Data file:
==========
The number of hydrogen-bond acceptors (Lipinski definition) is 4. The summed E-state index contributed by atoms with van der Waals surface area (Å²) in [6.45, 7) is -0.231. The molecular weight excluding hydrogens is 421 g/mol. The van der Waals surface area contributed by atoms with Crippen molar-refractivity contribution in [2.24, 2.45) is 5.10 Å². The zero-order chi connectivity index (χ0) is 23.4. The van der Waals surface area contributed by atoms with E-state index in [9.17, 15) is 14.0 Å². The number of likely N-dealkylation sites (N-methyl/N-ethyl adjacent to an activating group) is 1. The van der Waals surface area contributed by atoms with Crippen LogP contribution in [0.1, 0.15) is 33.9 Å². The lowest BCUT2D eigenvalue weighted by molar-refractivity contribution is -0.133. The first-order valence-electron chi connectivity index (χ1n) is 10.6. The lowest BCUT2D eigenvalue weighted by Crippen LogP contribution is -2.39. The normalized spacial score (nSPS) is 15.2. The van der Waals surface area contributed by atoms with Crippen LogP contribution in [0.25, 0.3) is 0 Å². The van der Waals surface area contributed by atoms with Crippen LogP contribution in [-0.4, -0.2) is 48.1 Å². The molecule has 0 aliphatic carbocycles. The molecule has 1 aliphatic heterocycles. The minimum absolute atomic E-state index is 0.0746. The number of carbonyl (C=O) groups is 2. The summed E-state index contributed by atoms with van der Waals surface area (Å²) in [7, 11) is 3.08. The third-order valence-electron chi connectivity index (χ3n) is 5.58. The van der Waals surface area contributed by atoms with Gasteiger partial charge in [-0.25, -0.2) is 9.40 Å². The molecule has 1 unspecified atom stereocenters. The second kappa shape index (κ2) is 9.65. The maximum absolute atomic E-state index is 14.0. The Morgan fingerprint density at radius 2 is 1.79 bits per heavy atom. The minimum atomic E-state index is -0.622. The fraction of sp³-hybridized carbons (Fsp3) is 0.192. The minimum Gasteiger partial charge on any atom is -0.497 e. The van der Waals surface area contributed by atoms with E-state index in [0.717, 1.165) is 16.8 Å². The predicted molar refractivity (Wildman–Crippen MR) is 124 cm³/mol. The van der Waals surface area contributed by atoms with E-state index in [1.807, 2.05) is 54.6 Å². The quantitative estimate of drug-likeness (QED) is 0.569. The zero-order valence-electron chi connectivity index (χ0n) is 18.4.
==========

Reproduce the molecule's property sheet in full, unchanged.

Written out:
The number of hydrogen-bond acceptors (Lipinski definition) is 4. The summed E-state index contributed by atoms with van der Waals surface area (Å²) in [6.45, 7) is -0.231. The molecular weight excluding hydrogens is 421 g/mol. The van der Waals surface area contributed by atoms with Crippen molar-refractivity contribution in [2.24, 2.45) is 5.10 Å². The zero-order chi connectivity index (χ0) is 23.4. The van der Waals surface area contributed by atoms with E-state index in [9.17, 15) is 14.0 Å². The number of likely N-dealkylation sites (N-methyl/N-ethyl adjacent to an activating group) is 1. The van der Waals surface area contributed by atoms with Crippen LogP contribution in [0.1, 0.15) is 33.9 Å². The lowest BCUT2D eigenvalue weighted by molar-refractivity contribution is -0.133. The first-order valence-electron chi connectivity index (χ1n) is 10.6. The lowest BCUT2D eigenvalue weighted by Crippen LogP contribution is -2.39. The normalized spacial score (nSPS) is 15.2. The van der Waals surface area contributed by atoms with Crippen LogP contribution in [0.25, 0.3) is 0 Å². The van der Waals surface area contributed by atoms with Crippen LogP contribution in [-0.4, -0.2) is 48.1 Å². The molecule has 0 aliphatic carbocycles. The molecule has 1 aliphatic heterocycles. The minimum absolute atomic E-state index is 0.0746. The number of carbonyl (C=O) groups is 2. The summed E-state index contributed by atoms with van der Waals surface area (Å²) in [7, 11) is 3.08. The third-order valence-electron chi connectivity index (χ3n) is 5.58. The van der Waals surface area contributed by atoms with Gasteiger partial charge in [-0.25, -0.2) is 9.40 Å². The molecule has 1 unspecified atom stereocenters. The second kappa shape index (κ2) is 9.65. The maximum absolute atomic E-state index is 14.0. The Morgan fingerprint density at radius 2 is 1.79 bits per heavy atom. The minimum atomic E-state index is -0.622. The fraction of sp³-hybridized carbons (Fsp3) is 0.192. The minimum Gasteiger partial charge on any atom is -0.497 e. The van der Waals surface area contributed by atoms with E-state index in [0.717, 1.165) is 16.8 Å². The predicted molar refractivity (Wildman–Crippen MR) is 124 cm³/mol. The van der Waals surface area contributed by atoms with E-state index in [1.807, 2.05) is 54.6 Å². The quantitative estimate of drug-likeness (QED) is 0.569. The zero-order valence-electron chi connectivity index (χ0n) is 18.4.